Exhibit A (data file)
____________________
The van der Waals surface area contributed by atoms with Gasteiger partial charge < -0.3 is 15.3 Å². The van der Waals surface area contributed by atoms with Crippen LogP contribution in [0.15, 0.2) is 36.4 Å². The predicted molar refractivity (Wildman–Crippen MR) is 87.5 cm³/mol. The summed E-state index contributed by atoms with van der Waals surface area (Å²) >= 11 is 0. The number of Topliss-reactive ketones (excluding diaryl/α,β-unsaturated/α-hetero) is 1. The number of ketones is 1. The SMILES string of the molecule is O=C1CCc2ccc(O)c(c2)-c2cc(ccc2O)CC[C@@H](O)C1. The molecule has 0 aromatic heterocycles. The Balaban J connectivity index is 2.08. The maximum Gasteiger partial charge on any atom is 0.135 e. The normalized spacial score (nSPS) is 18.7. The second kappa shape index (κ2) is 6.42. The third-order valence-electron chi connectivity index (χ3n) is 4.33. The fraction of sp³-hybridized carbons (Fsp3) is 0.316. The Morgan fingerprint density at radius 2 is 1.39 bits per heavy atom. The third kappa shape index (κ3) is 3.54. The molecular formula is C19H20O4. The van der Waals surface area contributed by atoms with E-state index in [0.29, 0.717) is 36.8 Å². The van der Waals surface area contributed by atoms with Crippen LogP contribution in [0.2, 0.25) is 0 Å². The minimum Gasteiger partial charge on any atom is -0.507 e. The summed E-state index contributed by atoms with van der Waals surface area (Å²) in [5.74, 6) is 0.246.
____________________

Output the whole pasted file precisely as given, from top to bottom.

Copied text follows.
The van der Waals surface area contributed by atoms with Gasteiger partial charge < -0.3 is 15.3 Å². The van der Waals surface area contributed by atoms with Crippen LogP contribution in [0.15, 0.2) is 36.4 Å². The predicted molar refractivity (Wildman–Crippen MR) is 87.5 cm³/mol. The summed E-state index contributed by atoms with van der Waals surface area (Å²) >= 11 is 0. The number of Topliss-reactive ketones (excluding diaryl/α,β-unsaturated/α-hetero) is 1. The number of ketones is 1. The SMILES string of the molecule is O=C1CCc2ccc(O)c(c2)-c2cc(ccc2O)CC[C@@H](O)C1. The molecule has 0 aromatic heterocycles. The Balaban J connectivity index is 2.08. The maximum Gasteiger partial charge on any atom is 0.135 e. The normalized spacial score (nSPS) is 18.7. The second kappa shape index (κ2) is 6.42. The third-order valence-electron chi connectivity index (χ3n) is 4.33. The fraction of sp³-hybridized carbons (Fsp3) is 0.316. The Morgan fingerprint density at radius 2 is 1.39 bits per heavy atom. The third kappa shape index (κ3) is 3.54. The molecular formula is C19H20O4. The van der Waals surface area contributed by atoms with E-state index in [0.29, 0.717) is 36.8 Å². The van der Waals surface area contributed by atoms with Crippen LogP contribution in [0.2, 0.25) is 0 Å². The minimum Gasteiger partial charge on any atom is -0.507 e. The summed E-state index contributed by atoms with van der Waals surface area (Å²) in [5.74, 6) is 0.246.